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Sobayo v. Public Storage

United States District Court, Ninth Circuit

July 26, 2013



SUSAN ILLSTON, District Judge.

Now before the Court is defendant's motion to dismiss, strike, or for a more definite statement. Plaintiff has filed an opposition to which defendant has replied. Pursuant to Civil Local Rule 7-1(b), the Court determines that the matter is appropriate for resolution without oral argument and VACATES the hearing currently scheduled for August 2, 2013.[1] Having considered the parties' papers, and for good cause shown, the Court DISMISSES plaintiff's complaint WITHOUT LEAVE TO AMEND, for the reasons discussed below.


This is the second federal action arising from a dispute between pro se plaintiff Nathaniel Sobayo and defendant Public Storage over plaintiff's non-payment for a self-storage unit. See Public Storage v. Sobayo, et al., C12-05263-SBA (N.D. Cal.). After plaintiff failed to pay rental fees for the unit, Public Storage sued him in a California small claims court. See Def's. Request for Judicial Notice ("RJN"), Ex. 11. Sobayo removed the action to federal court, but Judge Armstrong promptly remanded to state court because there was no federal subject matter jurisdiction. Id. Sobayo filed a motion to set aside the order remanding the case, which Judge Armstrong denied on February 13, 2013. RJN, Ex. 22.

Without disclosing the prior action, plaintiff filed this action in this Court on April 19, 2013. See Dkt. 1-2. His complaint, which is substantially similar to the "Counter-Complaint" he filed in the prior action, see RJN, Ex. 7, alleges that after renting storage space, he was effectively denied access to his space because the elevator leading to it was broken. Compl. at 3. Plaintiff alleges that he made several unsuccessful attempts to get Public Storage to fix the elevator. Id. Because the broken elevator prevented him from accessing his unit, plaintiff contends that he did not "owe one red cent" in storage rental fees to Public Storage. Id. Plaintiff alleges that "for months now" Public Storage has "held hostage and converted" his property based on claiming unpaid rents, which plaintiff alleges are not properly owed. Id. As of the date plaintiff's first action was remanded to state court, Public Storage asserted that he owed $642.55 in unpaid rent. RJN, Ex. 11.

Based on these allegations, plaintiff alleges that Public Storage has violated the Fourth Amendment to the U.S. Constitution, the Fair Debt Collection Practices Act ("FDCPA"), 15 U.S.C. § 1692 et seq., the Fair Credit Reporting Act ("FCRA"), 15 U.S.C. § 1681 et seq., the Federal Trade Commission Act ("FTC Act"), 15 U.S.C. § 44 et seq.), and committed unlawful conversion. Defendant has moved to dismiss the complaint, contending that the complaint consists of vague and conclusory allegations - most of which have been parroted from an unrelated case, USA v. Asset Acceptance LLC, 8:12-CV-00182-JDW-EAJ (M.D. Fla.) - that do not state or support a cognizable claim for relief.


Under Federal Rule of Civil Procedure 12(b)(6), a district court must dismiss a complaint if it fails to state a claim upon which relief can be granted. To survive a Rule 12(b)(6) motion to dismiss, the plaintiff must allege "enough facts to state a claim to relief that is plausible on its face." Bell Atl. Corp. v. Twombly, 550 U.S. 544, 570 (2007). This "facial plausibility" standard requires the plaintiff to allege facts that add up to "more than a sheer possibility that a defendant has acted unlawfully." Ashcroft v. Iqbal, 556 U.S. 662, 678 (2009). While courts do not require "heightened fact pleading of specifics, " a plaintiff must allege facts sufficient to "raise a right to relief above the speculative level." Twombly, 550 U.S. at 555, 570.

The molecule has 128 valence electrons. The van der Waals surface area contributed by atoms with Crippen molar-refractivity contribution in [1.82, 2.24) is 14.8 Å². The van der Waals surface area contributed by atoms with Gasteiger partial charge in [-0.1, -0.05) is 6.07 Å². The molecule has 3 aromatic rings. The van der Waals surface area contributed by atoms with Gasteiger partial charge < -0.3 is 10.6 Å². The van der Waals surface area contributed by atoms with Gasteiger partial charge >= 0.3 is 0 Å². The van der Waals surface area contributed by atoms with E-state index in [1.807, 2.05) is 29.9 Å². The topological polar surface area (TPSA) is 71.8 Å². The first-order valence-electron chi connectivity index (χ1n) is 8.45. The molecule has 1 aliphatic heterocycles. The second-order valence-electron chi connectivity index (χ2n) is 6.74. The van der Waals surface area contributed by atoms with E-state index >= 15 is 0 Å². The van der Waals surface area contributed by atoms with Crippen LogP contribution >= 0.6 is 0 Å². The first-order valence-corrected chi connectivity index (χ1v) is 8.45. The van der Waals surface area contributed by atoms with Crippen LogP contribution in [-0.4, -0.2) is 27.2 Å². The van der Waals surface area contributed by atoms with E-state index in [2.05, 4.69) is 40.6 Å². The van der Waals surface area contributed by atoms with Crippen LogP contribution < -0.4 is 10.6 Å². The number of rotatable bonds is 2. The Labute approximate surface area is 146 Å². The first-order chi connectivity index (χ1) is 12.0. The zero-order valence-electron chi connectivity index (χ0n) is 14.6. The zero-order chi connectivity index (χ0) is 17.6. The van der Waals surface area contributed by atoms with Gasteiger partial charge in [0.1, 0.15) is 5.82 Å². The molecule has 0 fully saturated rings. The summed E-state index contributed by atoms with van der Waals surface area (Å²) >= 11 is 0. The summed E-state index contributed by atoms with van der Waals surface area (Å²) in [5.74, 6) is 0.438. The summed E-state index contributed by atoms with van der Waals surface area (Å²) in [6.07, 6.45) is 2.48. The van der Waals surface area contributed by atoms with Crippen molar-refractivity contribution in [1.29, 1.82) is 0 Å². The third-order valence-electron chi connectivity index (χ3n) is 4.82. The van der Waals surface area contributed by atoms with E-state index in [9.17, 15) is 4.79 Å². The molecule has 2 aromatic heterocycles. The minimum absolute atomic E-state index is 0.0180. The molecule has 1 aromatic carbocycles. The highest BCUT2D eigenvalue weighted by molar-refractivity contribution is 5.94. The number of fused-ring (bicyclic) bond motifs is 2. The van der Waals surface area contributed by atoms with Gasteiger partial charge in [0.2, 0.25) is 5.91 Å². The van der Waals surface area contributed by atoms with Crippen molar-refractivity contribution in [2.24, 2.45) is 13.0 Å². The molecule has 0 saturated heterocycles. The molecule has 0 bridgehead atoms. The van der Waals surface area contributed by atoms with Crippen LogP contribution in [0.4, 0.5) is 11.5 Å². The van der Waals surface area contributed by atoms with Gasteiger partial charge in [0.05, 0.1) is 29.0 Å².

In deciding whether the plaintiff has stated a claim upon which relief can be granted, the court must assume that the plaintiff's allegations are true and must draw all reasonable inferences in the plaintiff's favor. See Usher v. City of Los Angeles, 828 F.2d 556, 561 (9th Cir. 1987). However, the court is not required to accept as true "allegations that are merely conclusory, unwarranted deductions of fact, or unreasonable inferences." In re Gilead Scis. Sec. Litig., 536 F.3d 1049, 1055 (9th Cir. 2008).

If the Court dismisses the complaint, it must then decide whether to grant leave to amend. The Ninth Circuit has "repeatedly held that a district court should grant leave to amend even if no request to amend the pleading was made, unless it determines that the pleading could not possibly be cured by the allegation of other facts.'" Lopez v. Smith, 203 F.3d 1122, 1130 (9th Cir. 2000) (quoting Doe v. United States, 58 F.3d 494, 497 (9th Cir. 1995)).


1. Fourth Amendment to the U.S. Constitution.

Plaintiff alleges that Public Storage is holding his property in violation of the Fourth Amendment's prohibition on unreasonable searches and seizures. Compl. at 3. He also alleges, without elaboration, that Public Storage is doing so "UNDER THE COLOR OF LAW." Id. at 2.

The Fourth Amendment protects only against governmental conduct and not against searches or seizures by private persons not acting on behalf of a governmental agency. Burdeau v. McDowell, 256 U.S. 465 (1921); United States v. Jacobsen, 466 U.S. 109, 113 (1984). There are no allegations in plaintiff's complaint that Public Storage is a government agency, or acting at the direction of one. Accordingly, plaintiff fails to state a Fourth Amendment claim. Moreover, the Court finds that leave to amend is futile because it is entirely implausible that a private self-storage company ...

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